Former Toyota factory executive Bill Taylor has been named president and CEO of DaimlerChrysler AG's U.S. sport-utility production company, Mercedes-Benz U.S. In-ternational Inc.
Taylor, 48, has been vice president of operations at the Vance, Ala., venture since it was conceived in 1993. Before helping Toyota launch its Cambridge, Ontario, car plant from 1987 to 1993, Taylor worked for 18 years with Ford Motor Co. in Canada.
His much-expected appointment follows the December promotion of CEO Andreas Renschler, who was put in charge of DaimlerChrysler's Global Execu-tive Management Development.
Renschler recruited Taylor and a handful of other managers as new blood to help stimulate ideas at the old German company. Taylor brought a strong Toyota influence into the Alabama greenfield venture, the first Daimler-Benz AG auto plant outside of Germany.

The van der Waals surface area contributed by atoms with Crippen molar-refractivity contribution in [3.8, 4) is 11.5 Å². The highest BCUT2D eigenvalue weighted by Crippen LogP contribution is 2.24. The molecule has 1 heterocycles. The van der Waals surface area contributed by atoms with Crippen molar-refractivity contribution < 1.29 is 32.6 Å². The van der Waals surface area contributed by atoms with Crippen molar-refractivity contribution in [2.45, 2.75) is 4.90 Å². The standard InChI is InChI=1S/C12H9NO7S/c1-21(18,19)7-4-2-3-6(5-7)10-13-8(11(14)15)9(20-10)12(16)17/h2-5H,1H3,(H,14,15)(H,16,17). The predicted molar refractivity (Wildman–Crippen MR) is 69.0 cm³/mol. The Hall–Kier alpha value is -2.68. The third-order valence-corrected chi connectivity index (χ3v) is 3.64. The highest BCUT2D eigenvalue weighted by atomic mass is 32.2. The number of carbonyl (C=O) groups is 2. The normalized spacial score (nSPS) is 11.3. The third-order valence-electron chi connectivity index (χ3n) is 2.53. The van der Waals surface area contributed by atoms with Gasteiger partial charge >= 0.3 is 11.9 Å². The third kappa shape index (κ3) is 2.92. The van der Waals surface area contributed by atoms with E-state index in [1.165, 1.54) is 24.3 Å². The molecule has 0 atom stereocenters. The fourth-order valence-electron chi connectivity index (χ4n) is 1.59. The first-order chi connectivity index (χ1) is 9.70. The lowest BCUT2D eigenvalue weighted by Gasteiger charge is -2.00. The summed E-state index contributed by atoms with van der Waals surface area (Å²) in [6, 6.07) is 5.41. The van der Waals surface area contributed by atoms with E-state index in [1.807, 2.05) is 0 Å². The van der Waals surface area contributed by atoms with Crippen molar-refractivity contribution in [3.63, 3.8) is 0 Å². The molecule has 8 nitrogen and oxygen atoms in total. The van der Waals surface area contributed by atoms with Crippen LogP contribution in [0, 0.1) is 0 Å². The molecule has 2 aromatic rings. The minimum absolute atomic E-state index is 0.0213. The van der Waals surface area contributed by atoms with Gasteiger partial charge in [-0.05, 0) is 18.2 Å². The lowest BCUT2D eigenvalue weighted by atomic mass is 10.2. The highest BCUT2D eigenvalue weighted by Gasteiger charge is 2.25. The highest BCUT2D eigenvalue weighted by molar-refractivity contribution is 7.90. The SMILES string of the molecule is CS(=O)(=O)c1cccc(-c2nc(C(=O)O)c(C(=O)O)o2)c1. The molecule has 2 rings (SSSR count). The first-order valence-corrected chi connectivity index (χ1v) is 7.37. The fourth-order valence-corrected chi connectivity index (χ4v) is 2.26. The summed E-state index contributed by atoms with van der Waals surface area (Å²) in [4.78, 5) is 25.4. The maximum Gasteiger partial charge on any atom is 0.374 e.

Taylor needled project architects into redesigning the $300 million sport-utility factory to adopt a layout straight from Toyota's production philosophies. He talked them into doing away with excess loading platforms in the interest of lean production. He lobbied Mercedes to forsake its tradition of fine-tuning new vehicle prototypes off-line before introducing them onto the actual factory lines.
The plant represents Daimler's first use of basic Japanese-style production practices, such as continuous improvement, and the kanban system, in which workers essentially control the flow of materials by signaling that they are ready for more work.
Last March, before announcing its merger with Chrysler Corp., Daimler-Benz AG asked Taylor to spend the year working at its Sindelfingen, Germany, plant. At the time, Taylor explained that his mission was to build better communication between Daimler's German organization and its North American auto management team.
In his new job, Taylor now also must open communications with a newly inherited Chrysler manufacturing network consisting of plants across North America. Over the past several years, Chrysler also has been adopting Toyota production approaches with its Toyota-influenced Chrysler Operating System.